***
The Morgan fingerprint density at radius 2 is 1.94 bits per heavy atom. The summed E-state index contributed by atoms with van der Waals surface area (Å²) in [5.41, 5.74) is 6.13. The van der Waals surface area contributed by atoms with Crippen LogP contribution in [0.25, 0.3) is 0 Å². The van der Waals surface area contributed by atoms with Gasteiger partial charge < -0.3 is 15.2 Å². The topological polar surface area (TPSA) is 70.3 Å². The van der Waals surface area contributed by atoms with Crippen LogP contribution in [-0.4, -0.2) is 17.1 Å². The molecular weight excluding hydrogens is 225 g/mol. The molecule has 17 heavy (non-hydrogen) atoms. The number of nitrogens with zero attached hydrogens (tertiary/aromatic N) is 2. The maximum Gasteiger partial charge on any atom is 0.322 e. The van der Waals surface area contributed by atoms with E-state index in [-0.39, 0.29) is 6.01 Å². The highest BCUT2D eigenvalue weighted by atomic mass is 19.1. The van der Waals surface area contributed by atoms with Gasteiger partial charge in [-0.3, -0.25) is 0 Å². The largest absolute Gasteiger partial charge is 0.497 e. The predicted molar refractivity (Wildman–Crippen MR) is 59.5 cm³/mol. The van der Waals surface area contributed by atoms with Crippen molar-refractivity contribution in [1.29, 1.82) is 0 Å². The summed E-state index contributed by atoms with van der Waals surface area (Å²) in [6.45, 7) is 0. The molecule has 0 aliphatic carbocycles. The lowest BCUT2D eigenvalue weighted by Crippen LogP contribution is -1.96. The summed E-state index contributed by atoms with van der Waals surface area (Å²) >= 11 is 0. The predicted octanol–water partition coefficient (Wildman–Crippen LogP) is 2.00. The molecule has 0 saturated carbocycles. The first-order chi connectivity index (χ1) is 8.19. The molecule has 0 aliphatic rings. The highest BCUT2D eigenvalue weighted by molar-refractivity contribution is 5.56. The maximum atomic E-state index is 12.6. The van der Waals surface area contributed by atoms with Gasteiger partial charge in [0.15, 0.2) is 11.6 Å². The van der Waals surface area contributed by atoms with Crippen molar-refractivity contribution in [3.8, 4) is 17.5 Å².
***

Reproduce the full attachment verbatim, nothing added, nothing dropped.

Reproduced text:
The Morgan fingerprint density at radius 2 is 1.94 bits per heavy atom. The summed E-state index contributed by atoms with van der Waals surface area (Å²) in [5.41, 5.74) is 6.13. The van der Waals surface area contributed by atoms with Crippen LogP contribution in [0.25, 0.3) is 0 Å². The van der Waals surface area contributed by atoms with Gasteiger partial charge < -0.3 is 15.2 Å². The topological polar surface area (TPSA) is 70.3 Å². The van der Waals surface area contributed by atoms with Crippen LogP contribution in [-0.4, -0.2) is 17.1 Å². The molecular weight excluding hydrogens is 225 g/mol. The molecule has 17 heavy (non-hydrogen) atoms. The number of nitrogens with zero attached hydrogens (tertiary/aromatic N) is 2. The maximum Gasteiger partial charge on any atom is 0.322 e. The van der Waals surface area contributed by atoms with E-state index in [-0.39, 0.29) is 6.01 Å². The highest BCUT2D eigenvalue weighted by atomic mass is 19.1. The van der Waals surface area contributed by atoms with Gasteiger partial charge in [-0.3, -0.25) is 0 Å². The largest absolute Gasteiger partial charge is 0.497 e. The predicted molar refractivity (Wildman–Crippen MR) is 59.5 cm³/mol. The van der Waals surface area contributed by atoms with Crippen molar-refractivity contribution in [1.29, 1.82) is 0 Å². The summed E-state index contributed by atoms with van der Waals surface area (Å²) in [6.45, 7) is 0. The molecule has 0 aliphatic carbocycles. The lowest BCUT2D eigenvalue weighted by Crippen LogP contribution is -1.96. The summed E-state index contributed by atoms with van der Waals surface area (Å²) >= 11 is 0. The predicted octanol–water partition coefficient (Wildman–Crippen LogP) is 2.00. The molecule has 0 saturated carbocycles. The first-order chi connectivity index (χ1) is 8.19. The molecule has 0 aliphatic rings. The highest BCUT2D eigenvalue weighted by molar-refractivity contribution is 5.56. The maximum atomic E-state index is 12.6. The van der Waals surface area contributed by atoms with Gasteiger partial charge in [0.15, 0.2) is 11.6 Å². The van der Waals surface area contributed by atoms with Crippen molar-refractivity contribution in [3.8, 4) is 17.5 Å².